Category Archives: Business Development

“We made the buttons on the screen look so good you’ll want to lick them”

– Steve Jobs, on Mac OS X’s Aqua user interface (Fortune, Jan. 24, 2000)

Between the times when I’m doing something useful with my home PC, I like to tweak settings, replace or add hardware and generally try to optimise things in an endless quest to make it start faster, run better or do tasks more quickly or easily. This inevitably leads to a point where the PC doesn’t work at all. The fun then is restoring it to working condition in an endless cycle of OCD madness.

Apple has gone a long way towards protecting me from my self-imposed tenth circle of suffering with their iPad tablet devices that prevent such levels of customisation. Their elegant design and inherent usability may take away some of the fun but they have also signalled a new world order in computing.

According to research company NPD DisplaySearch, more tablet computers will be sold than notebook computers in 2016. Microsoft is making an even bolder claim by predicting that tablets will outsell standard PCs during 2013.

Samsung Galaxy Tab 2 10.1Designing for a tablet presents some interesting challenges, not least in the design of the user interface which needs to embrace the standards and paradigms of tablet computing. The most obvious of these is the replacement of mouse navigation with the less precise navigation of touch. The ability to manipulate objects directly by touch provides a more engaging user experience and if virtual objects are metaphors for real objects and actions then tasks become more intuitive.

A Great User Interface

A touch interface also means the need for larger controls and moving away from traditional menu based user options to consider for example, having translucent bars and fading controls that appear and disappear as the user interacts with the application. With limited space for larger controls we also need to think more carefully about what is needed on each screen and whether it is critical to what the user needs at the time. If not, then perhaps it’s critical in a different context, or maybe not at all.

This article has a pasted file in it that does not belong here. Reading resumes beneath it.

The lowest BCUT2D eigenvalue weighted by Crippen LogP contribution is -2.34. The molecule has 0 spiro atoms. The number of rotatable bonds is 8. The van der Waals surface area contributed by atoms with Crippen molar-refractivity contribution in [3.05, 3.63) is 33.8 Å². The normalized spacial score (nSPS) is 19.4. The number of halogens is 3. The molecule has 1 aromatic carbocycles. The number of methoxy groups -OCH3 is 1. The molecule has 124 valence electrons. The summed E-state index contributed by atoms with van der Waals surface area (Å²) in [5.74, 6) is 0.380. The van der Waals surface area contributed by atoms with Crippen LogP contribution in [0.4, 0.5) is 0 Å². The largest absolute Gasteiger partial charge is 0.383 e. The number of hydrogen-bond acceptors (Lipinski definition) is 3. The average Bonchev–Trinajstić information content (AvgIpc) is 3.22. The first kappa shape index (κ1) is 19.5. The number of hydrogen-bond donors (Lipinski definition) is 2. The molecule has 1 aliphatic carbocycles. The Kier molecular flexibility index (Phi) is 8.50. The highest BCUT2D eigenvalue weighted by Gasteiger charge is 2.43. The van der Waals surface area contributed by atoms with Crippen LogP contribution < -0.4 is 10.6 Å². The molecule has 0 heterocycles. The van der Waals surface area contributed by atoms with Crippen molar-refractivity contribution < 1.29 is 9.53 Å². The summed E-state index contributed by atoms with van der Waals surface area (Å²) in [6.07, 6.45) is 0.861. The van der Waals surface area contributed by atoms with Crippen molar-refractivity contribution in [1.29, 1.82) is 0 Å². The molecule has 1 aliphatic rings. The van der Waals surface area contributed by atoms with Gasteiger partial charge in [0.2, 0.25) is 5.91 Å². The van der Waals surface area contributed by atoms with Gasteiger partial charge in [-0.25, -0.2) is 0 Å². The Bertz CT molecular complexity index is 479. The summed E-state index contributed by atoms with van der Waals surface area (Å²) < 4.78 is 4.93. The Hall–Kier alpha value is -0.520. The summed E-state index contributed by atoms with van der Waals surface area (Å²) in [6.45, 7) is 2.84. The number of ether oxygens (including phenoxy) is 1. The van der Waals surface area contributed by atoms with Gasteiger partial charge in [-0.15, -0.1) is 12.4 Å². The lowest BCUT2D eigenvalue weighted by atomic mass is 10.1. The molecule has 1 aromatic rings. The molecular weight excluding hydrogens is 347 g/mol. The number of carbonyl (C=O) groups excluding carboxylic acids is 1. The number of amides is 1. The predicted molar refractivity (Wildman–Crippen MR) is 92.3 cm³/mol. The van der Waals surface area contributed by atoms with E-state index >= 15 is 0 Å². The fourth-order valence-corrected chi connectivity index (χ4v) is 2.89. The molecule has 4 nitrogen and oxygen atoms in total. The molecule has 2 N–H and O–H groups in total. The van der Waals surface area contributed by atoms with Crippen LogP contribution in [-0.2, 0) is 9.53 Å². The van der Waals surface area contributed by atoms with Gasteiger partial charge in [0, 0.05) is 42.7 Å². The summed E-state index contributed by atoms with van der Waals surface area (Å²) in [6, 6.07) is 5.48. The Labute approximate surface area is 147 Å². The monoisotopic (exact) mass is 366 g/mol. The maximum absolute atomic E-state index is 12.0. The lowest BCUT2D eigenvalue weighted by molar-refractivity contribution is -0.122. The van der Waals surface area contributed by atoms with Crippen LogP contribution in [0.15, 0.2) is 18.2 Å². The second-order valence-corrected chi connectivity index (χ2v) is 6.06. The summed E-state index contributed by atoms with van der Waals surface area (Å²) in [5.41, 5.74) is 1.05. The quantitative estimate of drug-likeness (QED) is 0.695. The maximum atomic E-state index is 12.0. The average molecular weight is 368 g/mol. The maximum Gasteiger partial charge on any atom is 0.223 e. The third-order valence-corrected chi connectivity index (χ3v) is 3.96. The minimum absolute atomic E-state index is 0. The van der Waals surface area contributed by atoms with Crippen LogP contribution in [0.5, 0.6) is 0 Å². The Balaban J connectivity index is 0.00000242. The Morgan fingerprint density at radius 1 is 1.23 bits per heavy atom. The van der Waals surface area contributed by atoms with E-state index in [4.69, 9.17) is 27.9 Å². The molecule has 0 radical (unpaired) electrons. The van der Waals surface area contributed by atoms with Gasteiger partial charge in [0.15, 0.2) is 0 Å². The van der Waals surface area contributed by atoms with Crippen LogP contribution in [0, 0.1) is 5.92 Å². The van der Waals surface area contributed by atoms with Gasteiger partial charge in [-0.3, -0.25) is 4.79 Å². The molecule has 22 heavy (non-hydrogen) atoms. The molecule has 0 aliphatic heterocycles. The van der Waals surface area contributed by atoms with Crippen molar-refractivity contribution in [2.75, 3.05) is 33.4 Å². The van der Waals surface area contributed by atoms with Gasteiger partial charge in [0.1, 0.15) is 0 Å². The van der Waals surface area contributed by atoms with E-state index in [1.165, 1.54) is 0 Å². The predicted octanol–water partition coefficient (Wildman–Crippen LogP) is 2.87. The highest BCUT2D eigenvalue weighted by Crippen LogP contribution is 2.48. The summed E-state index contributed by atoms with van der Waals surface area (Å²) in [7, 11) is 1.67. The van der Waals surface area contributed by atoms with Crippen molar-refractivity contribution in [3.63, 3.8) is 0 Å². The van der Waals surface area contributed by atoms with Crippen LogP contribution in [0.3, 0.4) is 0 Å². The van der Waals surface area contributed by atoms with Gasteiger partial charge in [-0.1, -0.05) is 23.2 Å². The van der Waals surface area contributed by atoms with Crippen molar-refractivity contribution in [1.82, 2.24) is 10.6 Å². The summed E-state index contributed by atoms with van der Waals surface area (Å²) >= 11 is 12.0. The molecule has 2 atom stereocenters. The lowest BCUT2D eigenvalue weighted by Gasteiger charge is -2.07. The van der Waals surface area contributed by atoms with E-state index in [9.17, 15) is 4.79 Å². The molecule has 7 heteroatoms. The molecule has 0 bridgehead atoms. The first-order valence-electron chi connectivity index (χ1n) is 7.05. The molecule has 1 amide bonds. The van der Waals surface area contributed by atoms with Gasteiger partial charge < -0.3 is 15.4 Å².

A great user interface is not however centred on the capabilities of the device but on the way that users think and work. It makes the difference between an application that inspires users and one that is tortuous and demotivating to use.

The widespread use of tablets may provide the impetus for us to re-think user interface design in general and perhaps inspire us to move to the next level in human-machine interaction.

Twitter – inane drivel

Inane drivel

A stream of inane drivel

There are many good reasons why a business should use Twitter, most of which are to do with brand promotion including news, advertising, special promotions and support. Another may be simply that your competitors are using it and you feel the need to match them (although also see Don’t Compare). Twitter can give the impression that your company is young and trendy, which for some industries is an advantage.

But therein lies a potential problem. In the early days of the web, company websites were often the sole responsibility of a junior in the IT department who was keen on playing with new technologies, with no budget and no buy-in from senior management. The result was that, despite substantial central marketing budgets, the company message and image (on the web at least) were in the hands of an enthusiastic junior baggy jeans and an overriding interest in Star Trek. And so it may be with Twitter, for a new generation of social media enthusiasts, resulting in a stream of inane drivel in the guise of customer social interaction.

For a Twitter account to have real business value, it needs to be under the control of senior management with a consistent style and message. Thought needs to be given to what you want to achieve using Twitter and how you can build credibility as a source of useful information relevant to your customer community. As with your website, you will need to track your impact in the Twitter community, whether it’s increased sales, better support or other measurement related to your goals.

If used properly Twitter can improve relationships with customers, increase sales and help in developing customer networks. Improper use will damage your company reputation through a lack of substance or inappropriate messages.